Week 1 of my PhD data collection in Nepal

There was so much anticipation and anxiety leading up to commencing my PhD research projects being conducted in Nepal this November.  Having arrived now and completed 2 days of data collection has significantly eased my stress so now I’m feeling quite calm about the upcoming 4 weeks.

Partnering with groups overseas can create an element of stress in regards to project planning but at the same time can also be very inspiring.  The Nepali people continually surprise me in their quiet but competent manners.  They have been so accommodating and gracious meeting our research needs and have made us feel very comfortable and at home in their space.

Being able to work with health professionals from another country provides an amazing opportunity to learn from each other.  The Nepali people are always so eager to learn and take every opportunity to engage and ask questions.  While some of the clinical protocols are different it is not from lack of knowledge but from difficulties with expense, resources and accessibility.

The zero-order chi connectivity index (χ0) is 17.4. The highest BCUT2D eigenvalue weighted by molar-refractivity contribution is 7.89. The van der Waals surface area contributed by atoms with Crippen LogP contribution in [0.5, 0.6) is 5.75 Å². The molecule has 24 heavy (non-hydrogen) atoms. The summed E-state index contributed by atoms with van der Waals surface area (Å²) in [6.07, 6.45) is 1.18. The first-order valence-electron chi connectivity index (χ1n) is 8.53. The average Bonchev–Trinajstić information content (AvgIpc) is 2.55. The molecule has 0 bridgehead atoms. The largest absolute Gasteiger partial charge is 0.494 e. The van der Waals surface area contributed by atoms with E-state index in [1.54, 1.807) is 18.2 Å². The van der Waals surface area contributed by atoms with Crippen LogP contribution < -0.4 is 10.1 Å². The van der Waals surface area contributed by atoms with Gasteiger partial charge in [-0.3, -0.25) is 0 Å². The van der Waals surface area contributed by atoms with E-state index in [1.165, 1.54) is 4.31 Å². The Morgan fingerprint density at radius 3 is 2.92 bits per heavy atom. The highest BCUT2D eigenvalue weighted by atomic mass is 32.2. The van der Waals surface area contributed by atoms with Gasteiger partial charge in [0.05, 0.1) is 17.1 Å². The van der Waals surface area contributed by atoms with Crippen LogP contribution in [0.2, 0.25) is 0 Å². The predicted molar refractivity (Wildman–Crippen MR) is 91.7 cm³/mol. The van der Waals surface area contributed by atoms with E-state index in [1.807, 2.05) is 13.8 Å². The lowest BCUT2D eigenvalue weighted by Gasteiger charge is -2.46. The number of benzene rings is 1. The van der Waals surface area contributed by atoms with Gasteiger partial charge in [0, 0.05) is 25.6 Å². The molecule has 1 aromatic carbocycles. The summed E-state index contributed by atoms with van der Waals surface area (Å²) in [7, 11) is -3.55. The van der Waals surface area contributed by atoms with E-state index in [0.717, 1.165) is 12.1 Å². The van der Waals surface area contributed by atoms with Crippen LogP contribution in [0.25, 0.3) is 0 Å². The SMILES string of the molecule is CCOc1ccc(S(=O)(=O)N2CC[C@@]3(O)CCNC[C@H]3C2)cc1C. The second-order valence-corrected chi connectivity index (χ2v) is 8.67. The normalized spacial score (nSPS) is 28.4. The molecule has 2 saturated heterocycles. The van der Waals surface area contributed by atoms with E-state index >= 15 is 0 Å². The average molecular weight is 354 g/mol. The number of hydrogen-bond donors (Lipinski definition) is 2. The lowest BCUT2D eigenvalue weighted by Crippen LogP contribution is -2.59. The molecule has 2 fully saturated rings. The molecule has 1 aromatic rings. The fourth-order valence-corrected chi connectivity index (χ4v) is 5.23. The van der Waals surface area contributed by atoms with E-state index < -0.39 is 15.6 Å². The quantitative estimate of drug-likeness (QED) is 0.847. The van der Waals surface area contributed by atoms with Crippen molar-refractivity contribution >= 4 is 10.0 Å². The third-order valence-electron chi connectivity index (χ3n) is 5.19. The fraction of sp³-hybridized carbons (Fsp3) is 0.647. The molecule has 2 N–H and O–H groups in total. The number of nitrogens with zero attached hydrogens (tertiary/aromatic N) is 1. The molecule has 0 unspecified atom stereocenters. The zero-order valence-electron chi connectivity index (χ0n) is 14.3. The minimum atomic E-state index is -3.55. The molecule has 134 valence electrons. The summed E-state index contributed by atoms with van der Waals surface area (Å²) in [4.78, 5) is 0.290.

Watching the Nepali health professionals in action has taught me how to show compassion in difficult circumstances.  It is obvious to me that they value people over time management and don’t cut corners in providing education and advice.  These people are making such a significant difference regardless of limited resources.  It is inspiring watching people doing the best that they can.

It is easy to take for granted all the medical services we have in Australia.  It is even easier to complain about the inadequacies of our health system.  We are so lucky to have every health service at our fingertips.  Just spend a few hours in a Nepali hospital and you will feel grateful for what we have in Australia.

Stay posted for updates on how the next 4 weeks go in Nepal!

My other Sydney Uni Phd student partner, Friyan, and the local Nepali Doctor

Published by Delena-Mae PhD


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